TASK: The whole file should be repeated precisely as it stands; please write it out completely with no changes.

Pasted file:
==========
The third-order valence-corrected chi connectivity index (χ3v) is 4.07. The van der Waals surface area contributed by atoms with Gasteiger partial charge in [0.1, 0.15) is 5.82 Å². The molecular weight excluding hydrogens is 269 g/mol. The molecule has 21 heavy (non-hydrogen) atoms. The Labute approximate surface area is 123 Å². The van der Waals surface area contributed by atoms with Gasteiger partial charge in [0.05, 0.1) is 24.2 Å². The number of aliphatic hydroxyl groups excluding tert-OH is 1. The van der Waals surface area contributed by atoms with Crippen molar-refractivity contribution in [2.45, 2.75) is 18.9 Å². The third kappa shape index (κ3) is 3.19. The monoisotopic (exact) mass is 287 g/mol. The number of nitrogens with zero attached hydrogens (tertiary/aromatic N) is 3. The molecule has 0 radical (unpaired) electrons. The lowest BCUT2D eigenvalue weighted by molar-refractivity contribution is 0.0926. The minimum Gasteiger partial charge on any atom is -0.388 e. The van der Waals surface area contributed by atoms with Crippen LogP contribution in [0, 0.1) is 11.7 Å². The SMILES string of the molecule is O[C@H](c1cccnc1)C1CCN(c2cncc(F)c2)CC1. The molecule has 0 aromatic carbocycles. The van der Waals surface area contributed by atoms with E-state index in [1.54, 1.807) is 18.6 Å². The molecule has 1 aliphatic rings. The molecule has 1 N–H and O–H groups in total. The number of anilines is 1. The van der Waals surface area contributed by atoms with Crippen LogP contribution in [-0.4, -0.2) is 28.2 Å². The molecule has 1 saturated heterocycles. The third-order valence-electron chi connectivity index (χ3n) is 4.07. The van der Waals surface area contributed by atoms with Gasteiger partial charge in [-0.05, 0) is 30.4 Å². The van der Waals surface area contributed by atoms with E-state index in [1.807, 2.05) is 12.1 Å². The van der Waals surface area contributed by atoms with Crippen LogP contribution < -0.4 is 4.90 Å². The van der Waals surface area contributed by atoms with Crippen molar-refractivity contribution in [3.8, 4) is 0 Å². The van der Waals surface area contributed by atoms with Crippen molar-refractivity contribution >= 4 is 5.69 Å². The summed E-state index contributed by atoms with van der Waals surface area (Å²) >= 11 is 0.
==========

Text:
The third-order valence-corrected chi connectivity index (χ3v) is 4.07. The van der Waals surface area contributed by atoms with Gasteiger partial charge in [0.1, 0.15) is 5.82 Å². The molecular weight excluding hydrogens is 269 g/mol. The molecule has 21 heavy (non-hydrogen) atoms. The Labute approximate surface area is 123 Å². The van der Waals surface area contributed by atoms with Gasteiger partial charge in [0.05, 0.1) is 24.2 Å². The number of aliphatic hydroxyl groups excluding tert-OH is 1. The van der Waals surface area contributed by atoms with Crippen molar-refractivity contribution in [2.45, 2.75) is 18.9 Å². The third kappa shape index (κ3) is 3.19. The monoisotopic (exact) mass is 287 g/mol. The number of nitrogens with zero attached hydrogens (tertiary/aromatic N) is 3. The molecule has 0 radical (unpaired) electrons. The lowest BCUT2D eigenvalue weighted by molar-refractivity contribution is 0.0926. The minimum Gasteiger partial charge on any atom is -0.388 e. The van der Waals surface area contributed by atoms with Crippen LogP contribution in [0, 0.1) is 11.7 Å². The SMILES string of the molecule is O[C@H](c1cccnc1)C1CCN(c2cncc(F)c2)CC1. The molecule has 0 aromatic carbocycles. The van der Waals surface area contributed by atoms with E-state index in [1.54, 1.807) is 18.6 Å². The molecule has 1 aliphatic rings. The molecule has 1 N–H and O–H groups in total. The number of anilines is 1. The van der Waals surface area contributed by atoms with Crippen LogP contribution in [-0.4, -0.2) is 28.2 Å². The molecule has 1 saturated heterocycles. The third-order valence-electron chi connectivity index (χ3n) is 4.07. The van der Waals surface area contributed by atoms with Gasteiger partial charge in [-0.05, 0) is 30.4 Å². The van der Waals surface area contributed by atoms with E-state index in [1.807, 2.05) is 12.1 Å². The van der Waals surface area contributed by atoms with Crippen LogP contribution < -0.4 is 4.90 Å². The van der Waals surface area contributed by atoms with Crippen molar-refractivity contribution in [3.8, 4) is 0 Å². The van der Waals surface area contributed by atoms with Crippen molar-refractivity contribution >= 4 is 5.69 Å². The summed E-state index contributed by atoms with van der Waals surface area (Å²) >= 11 is 0.